This Simple Technique Made Me Invisible to Two Major Facial Recognition Systems
As millions of demonstrators took to the streets last summer to protest police violence and the killing of George Floyd, government agencies wasted no time in surveilling them with facial recognition software. As authorities began to recommend mask-wearing to combat Covid-19, many activists saw a silver lining. A major study from the National Institute of Standards and Technology (NIST) published in July 2020 showed that masks fooled certain facial recognition systems up to 50% of the time, suggesting that masks might offer protesters some level of protection from mass surveillance.
That got me wondering: What’s the best way to use masks and other everyday accessories to fool facial recognition systems? I decided to find out.
Gothamist reports that the NYPD used facial recognition (and possibly photos from social media) to pursue Black Lives Matter activist Derrick Ingram. There have been several reports of false arrests resulting from use of the technologies, especially against people of color. I’ve personally tested facial recognition tools like Clearview AI, and I’ve seen their power firsthand. Widespread use of facial recognition against protesters has led to calls to ban the technology, and legislative efforts to do so are underway across the country.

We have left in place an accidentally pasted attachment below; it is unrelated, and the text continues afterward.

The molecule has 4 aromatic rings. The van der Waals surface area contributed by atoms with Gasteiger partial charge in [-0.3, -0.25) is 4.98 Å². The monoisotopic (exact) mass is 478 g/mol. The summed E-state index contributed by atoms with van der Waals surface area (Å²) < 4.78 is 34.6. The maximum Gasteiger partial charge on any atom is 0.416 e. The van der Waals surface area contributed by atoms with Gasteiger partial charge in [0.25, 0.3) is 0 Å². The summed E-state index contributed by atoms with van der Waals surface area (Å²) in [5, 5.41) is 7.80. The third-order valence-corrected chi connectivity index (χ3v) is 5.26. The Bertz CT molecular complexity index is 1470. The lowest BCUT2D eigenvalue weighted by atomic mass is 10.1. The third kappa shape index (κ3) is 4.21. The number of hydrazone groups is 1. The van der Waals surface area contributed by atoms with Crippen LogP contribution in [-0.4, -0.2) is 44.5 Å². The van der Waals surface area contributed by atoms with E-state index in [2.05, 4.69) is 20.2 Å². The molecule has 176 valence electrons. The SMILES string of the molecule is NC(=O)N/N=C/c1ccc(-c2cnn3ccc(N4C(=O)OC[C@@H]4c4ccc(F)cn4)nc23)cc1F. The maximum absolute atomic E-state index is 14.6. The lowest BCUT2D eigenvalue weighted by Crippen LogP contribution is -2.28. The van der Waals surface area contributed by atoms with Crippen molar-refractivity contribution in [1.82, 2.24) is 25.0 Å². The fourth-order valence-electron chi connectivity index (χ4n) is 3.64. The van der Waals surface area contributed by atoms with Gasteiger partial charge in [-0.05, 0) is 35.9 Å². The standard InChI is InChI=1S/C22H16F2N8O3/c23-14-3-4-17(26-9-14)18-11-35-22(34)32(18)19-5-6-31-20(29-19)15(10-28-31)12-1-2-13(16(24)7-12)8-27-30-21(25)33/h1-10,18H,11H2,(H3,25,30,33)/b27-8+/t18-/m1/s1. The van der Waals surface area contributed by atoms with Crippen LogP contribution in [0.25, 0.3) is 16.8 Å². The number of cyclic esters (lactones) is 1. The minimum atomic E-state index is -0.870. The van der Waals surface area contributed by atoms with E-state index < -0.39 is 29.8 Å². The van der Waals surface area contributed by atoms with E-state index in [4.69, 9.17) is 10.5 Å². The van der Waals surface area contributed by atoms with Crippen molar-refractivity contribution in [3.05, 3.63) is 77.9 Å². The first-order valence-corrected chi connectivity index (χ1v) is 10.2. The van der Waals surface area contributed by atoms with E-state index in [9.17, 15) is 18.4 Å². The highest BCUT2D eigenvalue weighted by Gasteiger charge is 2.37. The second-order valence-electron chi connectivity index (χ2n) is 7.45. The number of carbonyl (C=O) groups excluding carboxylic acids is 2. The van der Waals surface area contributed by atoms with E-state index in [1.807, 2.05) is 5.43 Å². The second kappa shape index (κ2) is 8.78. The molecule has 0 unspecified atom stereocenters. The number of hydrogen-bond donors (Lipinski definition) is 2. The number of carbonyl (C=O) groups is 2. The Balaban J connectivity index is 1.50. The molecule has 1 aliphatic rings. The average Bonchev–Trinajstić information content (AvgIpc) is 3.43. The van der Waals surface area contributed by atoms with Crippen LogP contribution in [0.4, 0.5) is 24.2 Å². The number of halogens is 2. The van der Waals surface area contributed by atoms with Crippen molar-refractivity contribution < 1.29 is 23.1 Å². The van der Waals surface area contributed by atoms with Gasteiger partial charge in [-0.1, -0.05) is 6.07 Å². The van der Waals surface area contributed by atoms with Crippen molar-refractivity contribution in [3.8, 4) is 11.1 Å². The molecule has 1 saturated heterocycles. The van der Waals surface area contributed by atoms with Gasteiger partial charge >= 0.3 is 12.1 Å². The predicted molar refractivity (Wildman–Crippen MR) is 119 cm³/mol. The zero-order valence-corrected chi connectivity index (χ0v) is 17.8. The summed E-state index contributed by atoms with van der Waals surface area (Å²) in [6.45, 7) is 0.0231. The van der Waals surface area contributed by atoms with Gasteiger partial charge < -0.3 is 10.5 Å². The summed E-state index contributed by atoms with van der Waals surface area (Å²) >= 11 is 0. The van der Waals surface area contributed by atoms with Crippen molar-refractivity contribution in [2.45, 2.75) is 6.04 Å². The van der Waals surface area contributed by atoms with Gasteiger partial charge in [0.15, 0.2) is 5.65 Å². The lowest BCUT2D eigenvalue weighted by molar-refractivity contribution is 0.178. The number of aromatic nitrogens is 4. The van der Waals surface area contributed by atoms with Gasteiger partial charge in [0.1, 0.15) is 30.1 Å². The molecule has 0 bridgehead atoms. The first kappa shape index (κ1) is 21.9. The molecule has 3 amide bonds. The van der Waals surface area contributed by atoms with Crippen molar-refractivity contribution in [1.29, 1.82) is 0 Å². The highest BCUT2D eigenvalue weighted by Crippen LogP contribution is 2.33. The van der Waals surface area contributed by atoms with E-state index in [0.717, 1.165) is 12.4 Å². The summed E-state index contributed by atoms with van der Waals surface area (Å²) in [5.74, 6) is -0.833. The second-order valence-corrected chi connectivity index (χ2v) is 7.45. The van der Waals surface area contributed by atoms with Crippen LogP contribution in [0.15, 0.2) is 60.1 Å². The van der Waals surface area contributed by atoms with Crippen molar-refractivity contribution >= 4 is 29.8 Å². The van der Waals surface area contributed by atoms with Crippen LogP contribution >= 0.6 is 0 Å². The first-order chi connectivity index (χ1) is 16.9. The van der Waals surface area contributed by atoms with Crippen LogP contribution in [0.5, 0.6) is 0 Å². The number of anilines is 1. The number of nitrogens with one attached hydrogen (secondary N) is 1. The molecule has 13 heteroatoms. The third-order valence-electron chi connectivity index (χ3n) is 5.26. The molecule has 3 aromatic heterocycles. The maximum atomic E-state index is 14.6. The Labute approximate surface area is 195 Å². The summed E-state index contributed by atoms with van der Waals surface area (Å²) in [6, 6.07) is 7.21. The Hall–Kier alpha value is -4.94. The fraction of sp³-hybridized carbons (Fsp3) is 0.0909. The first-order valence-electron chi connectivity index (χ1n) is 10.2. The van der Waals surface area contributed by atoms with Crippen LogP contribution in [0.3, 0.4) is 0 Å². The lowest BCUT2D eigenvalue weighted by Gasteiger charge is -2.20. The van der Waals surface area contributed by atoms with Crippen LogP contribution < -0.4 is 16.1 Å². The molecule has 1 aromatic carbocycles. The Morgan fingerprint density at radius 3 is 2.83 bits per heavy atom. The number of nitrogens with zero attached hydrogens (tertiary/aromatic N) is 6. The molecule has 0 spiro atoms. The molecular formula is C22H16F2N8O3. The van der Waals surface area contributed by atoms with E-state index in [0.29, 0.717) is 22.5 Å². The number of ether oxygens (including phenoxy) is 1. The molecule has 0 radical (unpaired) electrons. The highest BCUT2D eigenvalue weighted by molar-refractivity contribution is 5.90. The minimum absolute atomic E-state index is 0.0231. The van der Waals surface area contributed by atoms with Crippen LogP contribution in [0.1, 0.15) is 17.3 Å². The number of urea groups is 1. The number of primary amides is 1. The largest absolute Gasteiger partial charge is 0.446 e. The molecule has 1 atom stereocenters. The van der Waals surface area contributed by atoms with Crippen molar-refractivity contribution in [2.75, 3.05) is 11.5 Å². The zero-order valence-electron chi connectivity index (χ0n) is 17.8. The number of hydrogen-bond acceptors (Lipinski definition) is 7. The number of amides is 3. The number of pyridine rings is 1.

By adding a simple pair of sunglasses to my masked face, I had effectively made myself invisible to the system.
Unwilling to wait for laws that might regulate facial recognition’s use, many protesters and activists have begun to take matters into their own hands, devising clever ways to thwart facial recognition systems with elaborate “Dazzle” makeup, customized QR-code-like stickers, and tools to digitally cloak photos. Unfortunately, many of these strategies don’t work. And techniques like Dazzle makeup take a long time to apply and make users look conspicuous. Masks, on the other hand, are easy to take on and off and can be worn publicly without drawing undue attention to their wearers.
The NIST study analyzing masks’ impact on facial recognition systems was comprehensive, looking at 89 different facial recognition…